HRM, Leadership Learning and Development - Essay Example

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Part One Pavlov's unconscious conditioning and Skinnerian Conditioning in Organizational Learning and Development Introduction Pavlov’s unconscious conditioning and Skinnerian conditioning are the two of the most fundamental models in psychology. Even though these two theories present a different perspective of human learning, from a practical point of view both seem to be applicable under certain specific conditions…
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HRM, Leadership Learning and Development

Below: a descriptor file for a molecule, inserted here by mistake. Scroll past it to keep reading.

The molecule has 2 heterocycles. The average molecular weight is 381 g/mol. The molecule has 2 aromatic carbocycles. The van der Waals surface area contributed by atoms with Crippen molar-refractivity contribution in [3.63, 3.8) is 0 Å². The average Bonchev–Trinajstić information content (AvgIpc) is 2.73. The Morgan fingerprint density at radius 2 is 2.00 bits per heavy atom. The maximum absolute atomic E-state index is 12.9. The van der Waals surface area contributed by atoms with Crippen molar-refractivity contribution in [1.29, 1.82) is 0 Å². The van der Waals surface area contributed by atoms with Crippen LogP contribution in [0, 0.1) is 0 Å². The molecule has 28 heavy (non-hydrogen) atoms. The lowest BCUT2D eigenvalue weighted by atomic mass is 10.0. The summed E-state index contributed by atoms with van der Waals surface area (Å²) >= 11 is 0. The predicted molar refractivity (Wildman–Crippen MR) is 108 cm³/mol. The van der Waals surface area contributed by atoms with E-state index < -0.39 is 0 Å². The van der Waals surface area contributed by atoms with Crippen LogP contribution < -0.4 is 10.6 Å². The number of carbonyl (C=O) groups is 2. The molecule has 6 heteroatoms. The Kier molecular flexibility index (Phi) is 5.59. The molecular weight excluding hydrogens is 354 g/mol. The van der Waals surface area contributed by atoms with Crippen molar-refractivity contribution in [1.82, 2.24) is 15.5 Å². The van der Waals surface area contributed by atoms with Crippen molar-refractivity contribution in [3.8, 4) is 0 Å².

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Download file to see previous pages The typical procedure involves presentation of a neutral stimulus along with a stimulus of some significance (unconditional stimulus). The neutral stimulus (also known as conditional stimulus) can produce the same behavioural response as the stimulus of some significance. This response was called conditional response (Pavlov, 1927). The speed and strength of this conditional response is directly proportional to the predictive value of the conditional stimulus relative to the unconditional stimulus (Rescorla and Wagner, 1972). Pavlov’s theories are among the few models from psychology which have permeated popular culture. Despite some shortcomings, the theory continues to receive a good deal of respectful consideration in academia as well (Bitterman, 2005). The implications from the theory are also exploited in media and advertising (Allen, 1989). Pavlov’s unconscious conditioning does not produce new behaviour, but recreates the reflexive behaviour in the presence of new stimuli. The implications for workplace can be significant. The conditional stimulus couple with unconditional stimulus can produce the desired emotional behaviour (Merle, 2001). For example, an executive can convey a good news in person and the bad news can be delivered through an impersonal email. Thus, as interactions with the manager or leader are associated with good news and the employees can look forward to follow his lead. 2.2 Advantages and Disadvantages of Pavlov's unconscious conditioning in enabling learning The relationship between a conditional stimulus and conditional response is not fixed but is influenced by a number of external variables. Thus, the process for associating conditional stimulation with conditional response is not often reduced to a neat mathematical model. In most cases, practitioners have to rely on a more intuitive approach to pair a stimulus with a response. If the pairing of conditional stimulus and conditional response is weakened then the response may diminish with time (Heth, 2009). Here again, managers have to rely on an intuitive approach to sense that the desired response is diminishing. To extend the example mentioned before, a manager will no longer be associated with good news, if he mismanages a couple of projects (even though he continues to distribute all the bad news through impersonal memos). Often, a novel stimulus similar to the conditional stimulus can elicit the same response as the conditional stimulus and the phenomenon is termed as respondent stimulus generalization (). The greater the physical similarity between novel stimulus and conditional stimulus more is the likelihood of a similar response (Merle, 2001). For instance an employee, who was injured by a drill machine, may develop an aversion to other machine tools as well. 3.1 Skinnerian conditioning Skinner (1938) demonstrated that rats kept hungry can be trained to press levers on a wall, when the action of pressing the levers produces food items (reinforcements). The functional equivalent of food in workplace is rewards or incentives. It is generally well accepted that incentives can produce desired behaviour. But the Skinnerian conditioning theories give us further insights on the subject. For instance, the schedule of reinforcement has a significant bearing on the pattern of behaviour produced ...Download file to see next pagesRead More
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